Home Motorcycle Drunk driving in fatal Memorial Day motorcycle crash lasts 5 years

Drunk driving in fatal Memorial Day motorcycle crash lasts 5 years

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FORT WAYNE, Indiana (WANE) – There’s a number on Phillip Markee’s phone that he desperately wants to call.

Whether it’s good times or bad, Markee always scrolls the name, stares at it, wondering what this man he called his best friend would say to him.

What advice would he give? What encouragement was he going to say to her?

What would his cousin’s voice still sound like?

Dean Hazellet

“I find myself at family gatherings, watching everyone, and I want to lean over to him and say, ‘Did you see that?'” Markee said during a Friday hearing in Superior Court. from Allen.

“He is not there.”

An Allen Superior Court judge sentenced the man who caused a 2020 Memorial Day crash that killed 27-year-old James Markee to five years in prison at the end of that hearing, but the injuries to the Markee family will likely stay much longer.

“Because of a drunk driver, this is where we vacation – in a graveyard,” said April Markee, James Markee’s sister.

Judge M. Zent sentenced Dean Hazelett, 69, to six years in prison and ordered five of them to be served behind bars. He ordered Hazelett to serve the other year of probation, pay more than $11,000 in restitution, and banned him from driving for six years.

Hazelett turned in front of Markee, who was riding a motorcycle, at the intersection of Spring Street and Rumsey Avenue around 7:15 p.m. this Memorial Day nearly two years ago.

Investigators found Hazelett had a blood alcohol level of 0.13% – well above the 0.08 limit – and witnesses said he was responsible for the accident, according to court documents .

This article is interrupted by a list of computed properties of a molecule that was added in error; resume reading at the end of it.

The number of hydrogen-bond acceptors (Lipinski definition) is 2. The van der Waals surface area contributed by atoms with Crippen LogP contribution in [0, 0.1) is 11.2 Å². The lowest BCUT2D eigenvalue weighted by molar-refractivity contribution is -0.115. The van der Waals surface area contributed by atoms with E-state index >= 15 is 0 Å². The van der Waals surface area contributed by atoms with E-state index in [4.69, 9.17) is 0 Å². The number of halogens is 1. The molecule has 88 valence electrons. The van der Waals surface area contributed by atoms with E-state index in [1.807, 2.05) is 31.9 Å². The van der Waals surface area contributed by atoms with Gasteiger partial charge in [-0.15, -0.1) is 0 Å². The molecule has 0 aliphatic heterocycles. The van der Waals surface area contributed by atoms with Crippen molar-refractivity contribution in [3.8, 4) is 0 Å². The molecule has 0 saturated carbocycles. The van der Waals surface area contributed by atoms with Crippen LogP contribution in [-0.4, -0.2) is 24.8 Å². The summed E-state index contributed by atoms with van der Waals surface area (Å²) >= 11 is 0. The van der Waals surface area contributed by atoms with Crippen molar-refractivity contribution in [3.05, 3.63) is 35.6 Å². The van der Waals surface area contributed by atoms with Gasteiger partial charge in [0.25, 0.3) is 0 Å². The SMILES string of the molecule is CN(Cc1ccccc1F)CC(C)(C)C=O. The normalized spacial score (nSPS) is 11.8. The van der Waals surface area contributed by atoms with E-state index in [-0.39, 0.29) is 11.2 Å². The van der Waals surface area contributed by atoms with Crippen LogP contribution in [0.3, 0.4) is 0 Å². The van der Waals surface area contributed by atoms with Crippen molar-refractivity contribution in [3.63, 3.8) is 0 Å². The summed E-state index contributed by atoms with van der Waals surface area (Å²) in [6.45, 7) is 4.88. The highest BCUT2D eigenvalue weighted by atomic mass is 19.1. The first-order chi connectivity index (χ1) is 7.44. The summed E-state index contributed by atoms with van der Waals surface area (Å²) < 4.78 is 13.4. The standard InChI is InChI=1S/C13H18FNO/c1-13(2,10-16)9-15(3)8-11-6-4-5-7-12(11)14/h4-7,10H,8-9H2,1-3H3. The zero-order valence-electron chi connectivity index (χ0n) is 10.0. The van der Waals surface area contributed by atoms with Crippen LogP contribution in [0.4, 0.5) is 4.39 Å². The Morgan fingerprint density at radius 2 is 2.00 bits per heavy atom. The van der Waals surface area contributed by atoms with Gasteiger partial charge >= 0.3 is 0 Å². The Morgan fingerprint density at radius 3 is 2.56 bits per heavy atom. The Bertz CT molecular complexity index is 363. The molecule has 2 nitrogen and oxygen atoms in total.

Hazelett admitted to drinking at a local strip club before the accident.

Allen County prosecutors initially charged him with causing death while driving a motor vehicle while intoxicated and reckless homicide, but dropped the drunk driving charge. drunk as part of a plea deal.

Markee did not die immediately from his injuries.

He was taken to a local hospital where April Markee was allowed to see him for just 10 minutes just to identify him. Due to COVID-19 concerns at the time, hospital visits were severely limited.

The family stood in the parking lot for hours.

He died a day later.

“I still remember the last day with him,” April Markee wrote in her letter. “Memorial Day 2020. We rode motorcycles, went shooting and swimming. I was a perfect day. And then I got a call. »

Hazelett apologized to the family and offered his condolences before being taken into custody.

This is his first criminal offense, which may have saved him from serving the six years.

“It’s very rare,” Zent told Hazelett. “Its important to me.”

But, Zent added, someone who drives drunk and ends up in court usually goes to jail.